COMMISSIONER FINCHEM: Yeah, I'd like to not try to put words in his mouth or characterize things. You know, I think that my personal reaction was that his comments were heartfelt. He clearly recognizes that there has been serious impact to a wide range of individuals and organizations. I thought it was particularly telling that he specifically addressed parents of children, the parents being individuals who had encouraged their children to look at him as a role model, and he specifically referenced that. But overall my take was that he is very focused on these issues. He's taking the steps that he and whatever professional assistance he's receiving suggest and that he's committed to the course that he laid out, and I thought it was a compelling commitment statement.
Q. Did you feel sorry for him?
COMMISSIONER FINCHEM: Well, I think that since day one, people that know him and people that don't know him, what I've heard from most people is mainly -- there's an anger in some quarters, but mainly there is a sense of sadness that he's an American hero and he's had these issues. But at the end of the day, he's a human being. We all make mistakes. We all have made mistakes. And when we're lucky, we learn from those mistakes and we get to be better people. And it seems to me that's the course that he is on. As I was talking to his mother this morning about him trying to get better and better in certain areas every single year, this is certainly at the top of his list right now.
Q. Mr. Finchem, after Tiger made his statement, did you have a chance to speak with him, and if so, can you give us the gist of that conversation?
COMMISSIONER FINCHEM: I spoke with him prior to the statement, not after the statement. You know, I've made it a long-standing policy when I have discussions with players, I don't comment to the media about those discussions.
Q. You said earlier this week that you were as interested as anybody to hear what he had to say. Were you surprised by anything that he said? Did you have prior knowledge of that? And as Susan asked you, reaction on a personal level? And in going forward, do you expect him to have this kind of press conference again?
COMMISSIONER FINCHEM: Well, let me answer the tail end of that first. I think that obviously when he comes back to play, he's going to be in press conferences all the time, so that's just a given. That's part of being a professional athlete. He's chosen a course as he's stepped away from the game in dealing with these things in ways that he feels like he needs to deal with them to communicate as part of that process this step, and I think that's appropriate. In terms of being surprised, I wouldn't characterize it like that. I was impressed with the strength of his commentary given the nature of it and difficulty of talking about these things, and I was impressed about the focus of where he went with his comments in each of the areas that he addressed. I thought overall it was compelling.
Q. How do you respond to the criticism that some people have that are frustrated; they feel like Tiger Woods very much controlled the situation today? Why this venue? Why was he allowed to come to the PGA Tour headquarters when some say he could have spoken somewhere else? Even his fellow golfers were frustrated that he was allowed to speak from here. Why today, why the venue?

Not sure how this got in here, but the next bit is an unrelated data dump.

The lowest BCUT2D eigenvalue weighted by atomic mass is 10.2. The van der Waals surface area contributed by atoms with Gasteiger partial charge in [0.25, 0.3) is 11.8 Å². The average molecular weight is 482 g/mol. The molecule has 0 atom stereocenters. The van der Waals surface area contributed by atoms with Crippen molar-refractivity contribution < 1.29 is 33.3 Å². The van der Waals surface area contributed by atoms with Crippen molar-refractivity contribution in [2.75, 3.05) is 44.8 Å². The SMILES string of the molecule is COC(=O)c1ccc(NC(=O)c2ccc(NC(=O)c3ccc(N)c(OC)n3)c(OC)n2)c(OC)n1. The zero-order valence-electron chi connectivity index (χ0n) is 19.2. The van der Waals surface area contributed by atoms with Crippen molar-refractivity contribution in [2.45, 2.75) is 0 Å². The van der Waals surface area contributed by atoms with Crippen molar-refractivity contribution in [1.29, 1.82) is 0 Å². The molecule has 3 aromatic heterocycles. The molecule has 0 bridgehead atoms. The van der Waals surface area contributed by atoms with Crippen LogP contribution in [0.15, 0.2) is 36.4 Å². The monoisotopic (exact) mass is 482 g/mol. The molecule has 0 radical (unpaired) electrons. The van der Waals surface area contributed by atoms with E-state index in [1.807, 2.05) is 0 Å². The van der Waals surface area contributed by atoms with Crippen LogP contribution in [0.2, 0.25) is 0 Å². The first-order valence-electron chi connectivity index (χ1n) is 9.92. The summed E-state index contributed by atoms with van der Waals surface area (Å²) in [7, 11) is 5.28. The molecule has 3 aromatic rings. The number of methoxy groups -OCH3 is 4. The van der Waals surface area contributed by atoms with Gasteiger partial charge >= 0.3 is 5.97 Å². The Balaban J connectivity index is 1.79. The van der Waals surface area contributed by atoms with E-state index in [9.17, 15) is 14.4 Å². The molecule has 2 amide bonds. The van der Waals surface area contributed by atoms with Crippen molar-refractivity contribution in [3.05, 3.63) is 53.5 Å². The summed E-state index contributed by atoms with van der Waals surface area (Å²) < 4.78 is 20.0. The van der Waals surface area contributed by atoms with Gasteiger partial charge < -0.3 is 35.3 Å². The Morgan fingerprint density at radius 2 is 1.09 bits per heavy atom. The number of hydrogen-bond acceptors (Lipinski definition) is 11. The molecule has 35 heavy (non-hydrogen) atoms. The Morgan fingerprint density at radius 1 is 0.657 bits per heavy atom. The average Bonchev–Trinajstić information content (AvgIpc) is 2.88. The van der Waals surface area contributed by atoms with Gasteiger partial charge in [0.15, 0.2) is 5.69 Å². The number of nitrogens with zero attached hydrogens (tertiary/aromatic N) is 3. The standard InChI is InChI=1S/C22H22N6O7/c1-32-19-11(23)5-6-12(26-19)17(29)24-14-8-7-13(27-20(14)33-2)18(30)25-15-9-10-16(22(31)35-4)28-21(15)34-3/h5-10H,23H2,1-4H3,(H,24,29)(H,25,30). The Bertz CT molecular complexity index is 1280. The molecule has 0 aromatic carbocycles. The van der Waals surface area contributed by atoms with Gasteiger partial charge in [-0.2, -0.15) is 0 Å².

COMMISSIONER FINCHEM: I think there's three pieces to that. First of all, the format of not taking questions, everybody has an opinion on that, and we all want to see, particularly in this country, an individual in any circumstance be subjected to difficult scrutiny and questioning. And somebody asked me yesterday what we would have done. We always try to make everybody happy. That's what we do. We want to cater to the media and make sure everybody is happy. But I think given the history of his involvement with the media, which is enormous, and the subject matter here, and where he is in dealing with his issues, and this being part obviously of the therapy that he's receiving, I didn't think it was inappropriate. And candidly, I'll just be honest, personally, what else do we need to know at this point?
The second part of your question is why here. We were asked to provide our clubhouse as the site for this for several reasons: One, he wanted to communicate with a number of individuals and organizations, including the PGA Tour directly, so that was appropriate; secondly, he's a member of the PGA Tour. I can't imagine any player who's a member of our Tour who asked for a press conference at any of our clubhouses around the country that we would say no to; and thirdly, I would just say that we had the logistical capability to assist to make this happen, and we were pleased to do it because we are dedicated all day long and want to be supportive to Tiger through this process.
Q. You said just a moment ago what more do we need to know. We've got a lot of sponsors who have sunk an awful lot of money into the Tour and into Tiger Woods specifically. We've got television network and other media that pay an awful lot in rights fees, not to mention the fans who watch and make it all tick. So how much more do you think they all need to know or have the right to know about? And what are some of the questions that need to be asked?
COMMISSIONER FINCHEM: Well, I think he made it really clear today the areas that he might be prepared to talk about in the future but certainly the areas he's not going to be prepared to talk about. My point is that this is a step in the process, that when he reenters professional golf, he will have -- be in the situation numerous times, just as he has over the last 14 years, where he can be subjected to any range of questions. You know, he's had these press conferences over the last 14 years. The subject matter has been very different. It's been about how did you play and how do you plan to play and did you win the golf tournament and how are the kids. This is a different situation. But he will reenter that arena eventually, and questions can be asked. My point was in terms of right now, in terms of where his head is at, I thought he did a good job of describing that aptly at this point.
Q. As Commissioner of the Tour in which Tiger competed and wants to compete again, going into this, were there things that you wanted to hear from him, perhaps needed to hear from him, and did?
COMMISSIONER FINCHEM: I think the important thing is that I was excited about the notion that he was going to take a step that conceivably could lead to movement to return, and to lead to a point in time where he was comfortable in making enough progress with the issues he's faced with to be able to return. So I was excited about that. And then in listening to the statement, what hit me was that he is making progress, he is focused, and I think that's very, very good news.
MODERATOR: Ladies and gentlemen, thank you.
The transcript for the above interview is courtesy of ASAP Sports.